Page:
Introduction: During caesarean section, the use of a vasopressor is often required to achieve haemodynamic stability of the parturient. Metaraminol is a vasopressor used in this context in some countries. However, the differences between metaraminol and other vasopressors remain unclear. Methods: A search of the PubMed, Cochrane Library, and Embase databases was performed to identify randomised controlled trials comparing the use of metaraminol with other vasopressors during spinal anaesthesia at caesarean section. The selected studies were subjected to meta-analysis and risk-of-bias assessment. Results: Four randomised, controlled trials met the selection criteria and 409 parturients who underwent an elective caesarean section were included in this meta-analysis. The quality of these trials was good. Metaraminol was associated with higher umbilical arterial pH (standardised mean difference [SMD] 0.82, 95% CI 0.01 to 1.62, P=0.05); a lower incidence of fetal acidosis (RR 0.08, 95% CI 0.01–0.63, P=0.02); and a lower incidence of nausea or vomiting (RR 0.16, 95% CI 0.04 to 0.57, P=0.0005) than was ephedrine. Metaraminol resulted in higher umbilical arterial pH (SMD 0.42, 95% CI 0.15 to 0.68, P=0.002) but a higher incidence of reactive hypertension (RR 1.80, 95% CI 1.32 to 2.46, P=0.0002) than did phenylephrine. Conclusion: The results of this study showed that for spinal anaesthesia at elective caesarean section, metaraminol may be a more suitable vasopressor than ephedrine and its effects are at least not inferior to those of phenylephrine.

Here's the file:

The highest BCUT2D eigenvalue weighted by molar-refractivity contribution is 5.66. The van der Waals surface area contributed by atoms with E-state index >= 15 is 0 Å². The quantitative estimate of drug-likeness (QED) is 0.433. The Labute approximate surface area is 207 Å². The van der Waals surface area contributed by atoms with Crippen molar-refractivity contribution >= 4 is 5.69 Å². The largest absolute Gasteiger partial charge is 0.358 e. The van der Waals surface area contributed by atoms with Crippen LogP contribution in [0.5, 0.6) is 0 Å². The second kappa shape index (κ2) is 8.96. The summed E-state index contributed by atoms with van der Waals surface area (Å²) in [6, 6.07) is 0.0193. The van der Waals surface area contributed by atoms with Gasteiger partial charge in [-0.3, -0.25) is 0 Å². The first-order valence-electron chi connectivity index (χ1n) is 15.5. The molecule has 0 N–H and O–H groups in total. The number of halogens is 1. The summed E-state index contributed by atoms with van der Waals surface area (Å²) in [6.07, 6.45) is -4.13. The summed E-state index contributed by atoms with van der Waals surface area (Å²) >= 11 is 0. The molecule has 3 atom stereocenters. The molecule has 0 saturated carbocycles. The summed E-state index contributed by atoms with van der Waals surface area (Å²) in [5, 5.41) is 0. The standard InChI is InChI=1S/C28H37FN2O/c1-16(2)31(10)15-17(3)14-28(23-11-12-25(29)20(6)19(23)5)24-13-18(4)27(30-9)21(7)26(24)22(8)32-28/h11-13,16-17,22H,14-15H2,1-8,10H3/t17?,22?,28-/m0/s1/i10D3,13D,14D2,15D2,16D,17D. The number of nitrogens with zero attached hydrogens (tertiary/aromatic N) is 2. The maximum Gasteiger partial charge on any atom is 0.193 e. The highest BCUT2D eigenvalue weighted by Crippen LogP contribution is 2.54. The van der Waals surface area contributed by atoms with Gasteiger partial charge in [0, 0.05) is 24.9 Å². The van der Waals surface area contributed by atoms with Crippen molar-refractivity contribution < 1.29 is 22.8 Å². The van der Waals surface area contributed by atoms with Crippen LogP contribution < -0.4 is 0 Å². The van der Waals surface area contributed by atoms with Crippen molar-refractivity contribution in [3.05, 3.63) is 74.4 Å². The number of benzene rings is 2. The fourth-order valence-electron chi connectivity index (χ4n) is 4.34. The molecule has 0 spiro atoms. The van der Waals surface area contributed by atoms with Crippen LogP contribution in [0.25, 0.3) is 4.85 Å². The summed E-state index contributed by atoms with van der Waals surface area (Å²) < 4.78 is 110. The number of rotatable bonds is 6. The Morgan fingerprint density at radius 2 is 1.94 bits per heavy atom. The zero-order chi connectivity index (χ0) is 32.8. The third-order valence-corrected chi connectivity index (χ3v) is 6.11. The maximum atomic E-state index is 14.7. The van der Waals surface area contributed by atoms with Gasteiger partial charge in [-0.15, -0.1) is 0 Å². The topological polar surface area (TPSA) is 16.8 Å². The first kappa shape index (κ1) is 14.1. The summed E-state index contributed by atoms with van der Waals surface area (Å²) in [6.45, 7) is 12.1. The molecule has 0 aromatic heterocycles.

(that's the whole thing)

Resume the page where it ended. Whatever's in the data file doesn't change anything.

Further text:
ASJC Scopus subject areas